IT is the end of an era for Whitfords Volunteer Sea Rescue Group.
After more than 40 years, the largest sea rescue group in WA has been gazetted to the Department of Fire and Emergency Services.
It is the last of the 30 groups across WA to join DFES, with the change taking effect on July 1.
Commander Ron Harris, who was elected to the post at the end of March, said making the move from being the only independent sea rescue group was not all smooth sailing.
“It took quite a bit of organisation. Some of the older members were keen to keep our autonomy,” he said.
He said the group set up a website where members could ask questions about DFES and what the change would mean.
The group then held a special general meeting where members could voice their opinions before voting in a secret ballot.
“We had about six or seven speak for the move and four or five speak against. The vote went through about 75-25,” Cdr Harris said.
He said while the move would not change the day-to-day running of the 24/7 volunteers’ sea rescue service, it would make a “big difference” to the group’s financial situation.
“We do get grants from the City of Joondalup and the State Government but it’s not much,” he said.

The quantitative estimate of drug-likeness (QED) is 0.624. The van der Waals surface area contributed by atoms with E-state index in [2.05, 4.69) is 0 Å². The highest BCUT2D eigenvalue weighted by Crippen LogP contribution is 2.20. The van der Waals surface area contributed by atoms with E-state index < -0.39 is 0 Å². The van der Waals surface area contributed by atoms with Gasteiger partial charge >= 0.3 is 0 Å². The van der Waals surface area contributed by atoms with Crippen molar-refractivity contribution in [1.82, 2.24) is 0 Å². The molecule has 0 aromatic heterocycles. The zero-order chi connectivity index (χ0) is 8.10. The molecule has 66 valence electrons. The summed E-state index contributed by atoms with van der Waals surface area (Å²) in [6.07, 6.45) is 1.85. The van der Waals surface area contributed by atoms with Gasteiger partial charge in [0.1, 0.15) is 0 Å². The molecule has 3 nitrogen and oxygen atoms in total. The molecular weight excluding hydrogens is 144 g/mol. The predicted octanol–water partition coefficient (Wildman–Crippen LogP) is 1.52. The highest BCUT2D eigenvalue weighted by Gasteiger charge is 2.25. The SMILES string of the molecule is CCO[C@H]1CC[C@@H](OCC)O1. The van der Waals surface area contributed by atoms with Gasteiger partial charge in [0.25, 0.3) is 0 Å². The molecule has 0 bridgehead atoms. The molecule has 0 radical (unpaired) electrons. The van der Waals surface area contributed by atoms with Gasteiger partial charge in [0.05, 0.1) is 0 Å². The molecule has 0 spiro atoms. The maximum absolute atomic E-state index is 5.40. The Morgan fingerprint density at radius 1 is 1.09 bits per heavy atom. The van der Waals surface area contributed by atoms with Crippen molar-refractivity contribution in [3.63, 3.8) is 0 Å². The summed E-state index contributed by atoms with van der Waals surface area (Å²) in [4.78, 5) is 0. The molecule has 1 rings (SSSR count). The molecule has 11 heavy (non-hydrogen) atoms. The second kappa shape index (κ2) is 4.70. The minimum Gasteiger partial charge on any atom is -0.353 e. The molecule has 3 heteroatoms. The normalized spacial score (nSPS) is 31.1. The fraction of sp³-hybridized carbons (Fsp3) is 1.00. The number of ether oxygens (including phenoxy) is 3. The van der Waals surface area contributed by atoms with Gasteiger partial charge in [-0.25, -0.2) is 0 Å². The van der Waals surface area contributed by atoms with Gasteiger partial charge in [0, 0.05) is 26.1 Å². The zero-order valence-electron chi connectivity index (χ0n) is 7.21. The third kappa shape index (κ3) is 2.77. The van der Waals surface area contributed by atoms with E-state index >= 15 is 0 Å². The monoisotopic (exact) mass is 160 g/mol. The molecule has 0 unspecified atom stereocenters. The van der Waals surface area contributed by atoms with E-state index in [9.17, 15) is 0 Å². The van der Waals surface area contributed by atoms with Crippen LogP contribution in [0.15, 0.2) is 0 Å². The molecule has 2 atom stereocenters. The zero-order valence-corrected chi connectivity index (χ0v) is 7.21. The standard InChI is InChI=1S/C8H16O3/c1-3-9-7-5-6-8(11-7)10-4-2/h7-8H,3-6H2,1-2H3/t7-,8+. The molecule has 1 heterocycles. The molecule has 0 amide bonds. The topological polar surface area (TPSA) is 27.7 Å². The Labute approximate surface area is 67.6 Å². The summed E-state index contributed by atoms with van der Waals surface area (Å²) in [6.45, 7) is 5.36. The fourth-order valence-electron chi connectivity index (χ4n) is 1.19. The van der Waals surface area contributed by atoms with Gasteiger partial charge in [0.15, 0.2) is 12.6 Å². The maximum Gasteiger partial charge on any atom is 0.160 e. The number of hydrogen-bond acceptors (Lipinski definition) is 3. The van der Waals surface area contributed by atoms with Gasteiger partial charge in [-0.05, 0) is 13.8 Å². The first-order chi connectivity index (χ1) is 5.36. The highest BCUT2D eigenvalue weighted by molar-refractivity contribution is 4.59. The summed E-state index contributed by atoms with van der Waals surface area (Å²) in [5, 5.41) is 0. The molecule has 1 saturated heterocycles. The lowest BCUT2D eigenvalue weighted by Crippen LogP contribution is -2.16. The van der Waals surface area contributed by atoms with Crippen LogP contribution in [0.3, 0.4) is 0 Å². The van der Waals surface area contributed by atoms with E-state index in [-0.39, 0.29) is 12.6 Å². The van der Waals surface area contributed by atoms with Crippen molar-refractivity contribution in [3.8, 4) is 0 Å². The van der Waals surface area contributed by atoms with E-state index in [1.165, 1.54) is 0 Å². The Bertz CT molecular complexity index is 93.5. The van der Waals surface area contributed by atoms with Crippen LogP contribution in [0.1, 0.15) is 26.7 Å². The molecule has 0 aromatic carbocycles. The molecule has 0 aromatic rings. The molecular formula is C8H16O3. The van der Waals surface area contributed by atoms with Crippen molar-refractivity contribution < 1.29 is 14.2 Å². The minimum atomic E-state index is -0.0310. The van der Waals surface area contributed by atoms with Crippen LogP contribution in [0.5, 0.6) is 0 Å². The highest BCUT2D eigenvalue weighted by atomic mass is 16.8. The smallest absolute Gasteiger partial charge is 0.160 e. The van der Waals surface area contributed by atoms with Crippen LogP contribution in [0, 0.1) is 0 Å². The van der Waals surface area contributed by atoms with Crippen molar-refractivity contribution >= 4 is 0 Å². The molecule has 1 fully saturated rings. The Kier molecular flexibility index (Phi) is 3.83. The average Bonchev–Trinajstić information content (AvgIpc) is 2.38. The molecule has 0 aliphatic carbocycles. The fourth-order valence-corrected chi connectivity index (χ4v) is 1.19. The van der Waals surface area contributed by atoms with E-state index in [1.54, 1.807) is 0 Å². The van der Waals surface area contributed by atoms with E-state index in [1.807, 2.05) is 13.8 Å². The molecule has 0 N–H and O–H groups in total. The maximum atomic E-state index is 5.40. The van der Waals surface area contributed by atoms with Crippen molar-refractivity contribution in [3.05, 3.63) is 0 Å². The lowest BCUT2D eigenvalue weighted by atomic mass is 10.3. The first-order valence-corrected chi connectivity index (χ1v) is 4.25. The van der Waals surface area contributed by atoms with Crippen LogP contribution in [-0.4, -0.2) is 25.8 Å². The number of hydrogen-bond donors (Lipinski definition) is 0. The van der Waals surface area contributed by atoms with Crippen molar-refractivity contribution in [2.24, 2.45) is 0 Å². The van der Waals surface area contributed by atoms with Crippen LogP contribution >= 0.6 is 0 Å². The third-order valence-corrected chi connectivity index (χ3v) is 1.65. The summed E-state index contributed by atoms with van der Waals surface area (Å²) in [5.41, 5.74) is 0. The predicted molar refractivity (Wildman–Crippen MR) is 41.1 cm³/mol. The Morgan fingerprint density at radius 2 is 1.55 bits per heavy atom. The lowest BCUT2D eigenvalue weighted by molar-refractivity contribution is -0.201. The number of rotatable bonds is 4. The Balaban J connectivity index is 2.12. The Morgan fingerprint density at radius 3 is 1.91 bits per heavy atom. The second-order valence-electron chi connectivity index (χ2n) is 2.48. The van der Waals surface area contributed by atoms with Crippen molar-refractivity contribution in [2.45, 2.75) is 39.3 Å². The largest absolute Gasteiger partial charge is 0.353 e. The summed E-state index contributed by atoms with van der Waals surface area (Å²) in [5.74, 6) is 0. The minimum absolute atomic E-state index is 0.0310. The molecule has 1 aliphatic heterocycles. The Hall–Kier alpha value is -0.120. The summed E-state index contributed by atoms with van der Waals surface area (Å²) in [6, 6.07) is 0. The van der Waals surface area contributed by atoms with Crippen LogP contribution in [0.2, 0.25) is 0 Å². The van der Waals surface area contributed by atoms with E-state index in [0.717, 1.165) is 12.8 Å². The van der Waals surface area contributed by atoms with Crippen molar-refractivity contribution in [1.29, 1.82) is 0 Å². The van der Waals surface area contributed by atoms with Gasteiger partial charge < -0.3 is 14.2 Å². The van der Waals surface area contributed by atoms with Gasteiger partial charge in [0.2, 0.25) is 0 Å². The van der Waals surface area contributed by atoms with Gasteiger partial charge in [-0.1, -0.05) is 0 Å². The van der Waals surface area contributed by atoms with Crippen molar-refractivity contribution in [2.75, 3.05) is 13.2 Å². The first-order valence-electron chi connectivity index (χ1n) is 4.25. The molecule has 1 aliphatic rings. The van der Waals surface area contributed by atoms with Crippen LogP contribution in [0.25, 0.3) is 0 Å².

“Now DFES will pay for fuel and maintenance and help with new boats and equipment; before we had to pay for all that ourselves.
“It will give us more access to training because DFES will supply instructors to come out. They can also help with our communications and radios by sending a tech person out to assess our system.”
“Our constitution needs a revamp and now DFES can help with that.”
He said there was also the benefit of having better access to counselling services.
“We were involved in the recent shark attack at Mindarie, which was horrific for the crew,” Cdr Harris said.
“I arranged counselling but now it will be available on-the-spot through DFES, which is important for traumatic incidents.”
He said it was a win-win situation.
“We are still our own unit, but we have the assistance if we need it,” he said.
“The building is still under our control and the vessels are ours to do what we want with and run how we want to.”
“It will just make our operations easier and more efficient.”
Cdr Harris said last year the group conducted about 170 rescues, bringing about 450 people to shore.
People of all age groups are encouraged to join, with training provided.
For more information, go to www.whitfordssearescue.org.au.